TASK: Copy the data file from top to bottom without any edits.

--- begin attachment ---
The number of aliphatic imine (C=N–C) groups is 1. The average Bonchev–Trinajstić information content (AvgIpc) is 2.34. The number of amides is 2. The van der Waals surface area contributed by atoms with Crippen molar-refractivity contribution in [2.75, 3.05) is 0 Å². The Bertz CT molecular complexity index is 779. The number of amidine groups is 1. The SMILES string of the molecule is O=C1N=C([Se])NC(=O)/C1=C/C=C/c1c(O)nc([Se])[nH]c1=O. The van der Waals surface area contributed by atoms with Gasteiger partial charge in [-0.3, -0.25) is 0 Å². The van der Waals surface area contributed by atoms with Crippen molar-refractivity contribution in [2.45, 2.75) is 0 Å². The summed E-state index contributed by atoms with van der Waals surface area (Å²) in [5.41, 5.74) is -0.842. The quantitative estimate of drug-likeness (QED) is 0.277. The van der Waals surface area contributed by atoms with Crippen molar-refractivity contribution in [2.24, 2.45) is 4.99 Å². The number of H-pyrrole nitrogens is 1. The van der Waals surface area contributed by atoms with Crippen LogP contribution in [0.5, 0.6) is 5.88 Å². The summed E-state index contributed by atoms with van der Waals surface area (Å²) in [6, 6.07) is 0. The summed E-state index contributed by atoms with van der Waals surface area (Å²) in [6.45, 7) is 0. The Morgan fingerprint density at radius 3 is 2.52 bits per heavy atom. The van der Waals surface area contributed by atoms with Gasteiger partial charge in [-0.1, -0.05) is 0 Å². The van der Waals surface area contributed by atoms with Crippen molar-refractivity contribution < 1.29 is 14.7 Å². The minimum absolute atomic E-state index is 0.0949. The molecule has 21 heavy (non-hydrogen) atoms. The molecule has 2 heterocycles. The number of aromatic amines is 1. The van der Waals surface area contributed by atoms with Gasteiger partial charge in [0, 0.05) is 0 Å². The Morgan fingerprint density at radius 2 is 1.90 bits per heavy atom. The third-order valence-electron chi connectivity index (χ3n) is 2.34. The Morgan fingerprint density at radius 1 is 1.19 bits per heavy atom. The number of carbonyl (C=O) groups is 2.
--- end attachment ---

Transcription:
The number of aliphatic imine (C=N–C) groups is 1. The average Bonchev–Trinajstić information content (AvgIpc) is 2.34. The number of amides is 2. The van der Waals surface area contributed by atoms with Crippen molar-refractivity contribution in [2.75, 3.05) is 0 Å². The Bertz CT molecular complexity index is 779. The number of amidine groups is 1. The SMILES string of the molecule is O=C1N=C([Se])NC(=O)/C1=C/C=C/c1c(O)nc([Se])[nH]c1=O. The van der Waals surface area contributed by atoms with Gasteiger partial charge in [-0.3, -0.25) is 0 Å². The van der Waals surface area contributed by atoms with Crippen molar-refractivity contribution in [2.45, 2.75) is 0 Å². The summed E-state index contributed by atoms with van der Waals surface area (Å²) in [5.41, 5.74) is -0.842. The quantitative estimate of drug-likeness (QED) is 0.277. The van der Waals surface area contributed by atoms with Crippen molar-refractivity contribution in [2.24, 2.45) is 4.99 Å². The number of H-pyrrole nitrogens is 1. The van der Waals surface area contributed by atoms with Crippen LogP contribution in [0.5, 0.6) is 5.88 Å². The summed E-state index contributed by atoms with van der Waals surface area (Å²) in [6, 6.07) is 0. The summed E-state index contributed by atoms with van der Waals surface area (Å²) in [6.45, 7) is 0. The Morgan fingerprint density at radius 3 is 2.52 bits per heavy atom. The van der Waals surface area contributed by atoms with Gasteiger partial charge in [-0.1, -0.05) is 0 Å². The van der Waals surface area contributed by atoms with Crippen molar-refractivity contribution < 1.29 is 14.7 Å². The minimum absolute atomic E-state index is 0.0949. The molecule has 21 heavy (non-hydrogen) atoms. The molecule has 2 heterocycles. The number of aromatic amines is 1. The van der Waals surface area contributed by atoms with Gasteiger partial charge in [0, 0.05) is 0 Å². The Morgan fingerprint density at radius 2 is 1.90 bits per heavy atom. The third-order valence-electron chi connectivity index (χ3n) is 2.34. The Morgan fingerprint density at radius 1 is 1.19 bits per heavy atom. The number of carbonyl (C=O) groups is 2.